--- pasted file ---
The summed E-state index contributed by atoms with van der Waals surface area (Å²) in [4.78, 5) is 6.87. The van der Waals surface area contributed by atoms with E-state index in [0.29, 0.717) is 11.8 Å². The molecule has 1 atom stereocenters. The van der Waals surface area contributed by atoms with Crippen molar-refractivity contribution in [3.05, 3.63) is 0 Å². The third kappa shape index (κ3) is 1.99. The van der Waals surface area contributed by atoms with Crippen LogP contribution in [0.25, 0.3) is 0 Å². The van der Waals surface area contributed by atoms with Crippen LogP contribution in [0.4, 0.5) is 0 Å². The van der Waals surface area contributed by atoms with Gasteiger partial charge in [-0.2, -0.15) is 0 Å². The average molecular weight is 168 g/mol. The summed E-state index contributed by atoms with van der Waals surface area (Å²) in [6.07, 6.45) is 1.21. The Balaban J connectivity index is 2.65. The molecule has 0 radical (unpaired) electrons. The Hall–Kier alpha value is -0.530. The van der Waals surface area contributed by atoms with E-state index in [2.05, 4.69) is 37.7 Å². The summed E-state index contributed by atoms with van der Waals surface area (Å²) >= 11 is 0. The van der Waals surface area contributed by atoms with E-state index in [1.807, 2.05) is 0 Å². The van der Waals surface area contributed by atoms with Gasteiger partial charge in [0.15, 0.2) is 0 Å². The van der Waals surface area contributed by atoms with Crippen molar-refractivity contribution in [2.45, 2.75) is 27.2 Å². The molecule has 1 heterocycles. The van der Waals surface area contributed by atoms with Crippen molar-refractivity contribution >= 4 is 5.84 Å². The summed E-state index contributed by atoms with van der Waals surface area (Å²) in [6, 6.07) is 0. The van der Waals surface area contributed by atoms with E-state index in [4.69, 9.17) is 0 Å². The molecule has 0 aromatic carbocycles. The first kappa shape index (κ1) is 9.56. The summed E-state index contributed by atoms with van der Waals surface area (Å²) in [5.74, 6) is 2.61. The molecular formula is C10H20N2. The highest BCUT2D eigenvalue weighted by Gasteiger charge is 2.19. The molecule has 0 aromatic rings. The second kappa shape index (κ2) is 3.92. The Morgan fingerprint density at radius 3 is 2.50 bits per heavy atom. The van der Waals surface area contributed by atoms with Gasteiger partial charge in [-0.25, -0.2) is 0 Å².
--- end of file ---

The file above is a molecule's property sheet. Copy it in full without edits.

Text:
The summed E-state index contributed by atoms with van der Waals surface area (Å²) in [4.78, 5) is 6.87. The van der Waals surface area contributed by atoms with E-state index in [0.29, 0.717) is 11.8 Å². The molecule has 1 atom stereocenters. The van der Waals surface area contributed by atoms with Crippen molar-refractivity contribution in [3.05, 3.63) is 0 Å². The third kappa shape index (κ3) is 1.99. The van der Waals surface area contributed by atoms with Crippen LogP contribution in [0.25, 0.3) is 0 Å². The van der Waals surface area contributed by atoms with Crippen LogP contribution in [0.4, 0.5) is 0 Å². The van der Waals surface area contributed by atoms with Gasteiger partial charge in [-0.2, -0.15) is 0 Å². The average molecular weight is 168 g/mol. The summed E-state index contributed by atoms with van der Waals surface area (Å²) in [6.07, 6.45) is 1.21. The Balaban J connectivity index is 2.65. The molecule has 0 radical (unpaired) electrons. The Hall–Kier alpha value is -0.530. The van der Waals surface area contributed by atoms with E-state index in [2.05, 4.69) is 37.7 Å². The summed E-state index contributed by atoms with van der Waals surface area (Å²) >= 11 is 0. The van der Waals surface area contributed by atoms with E-state index in [1.807, 2.05) is 0 Å². The van der Waals surface area contributed by atoms with Gasteiger partial charge in [0.15, 0.2) is 0 Å². The van der Waals surface area contributed by atoms with Crippen molar-refractivity contribution in [2.45, 2.75) is 27.2 Å². The molecule has 1 heterocycles. The van der Waals surface area contributed by atoms with Crippen molar-refractivity contribution >= 4 is 5.84 Å². The summed E-state index contributed by atoms with van der Waals surface area (Å²) in [6, 6.07) is 0. The van der Waals surface area contributed by atoms with E-state index in [4.69, 9.17) is 0 Å². The molecule has 0 aromatic carbocycles. The first kappa shape index (κ1) is 9.56. The summed E-state index contributed by atoms with van der Waals surface area (Å²) in [5.74, 6) is 2.61. The molecular formula is C10H20N2. The highest BCUT2D eigenvalue weighted by Gasteiger charge is 2.19. The molecule has 0 aromatic rings. The second kappa shape index (κ2) is 3.92. The Morgan fingerprint density at radius 3 is 2.50 bits per heavy atom. The van der Waals surface area contributed by atoms with Gasteiger partial charge in [-0.25, -0.2) is 0 Å².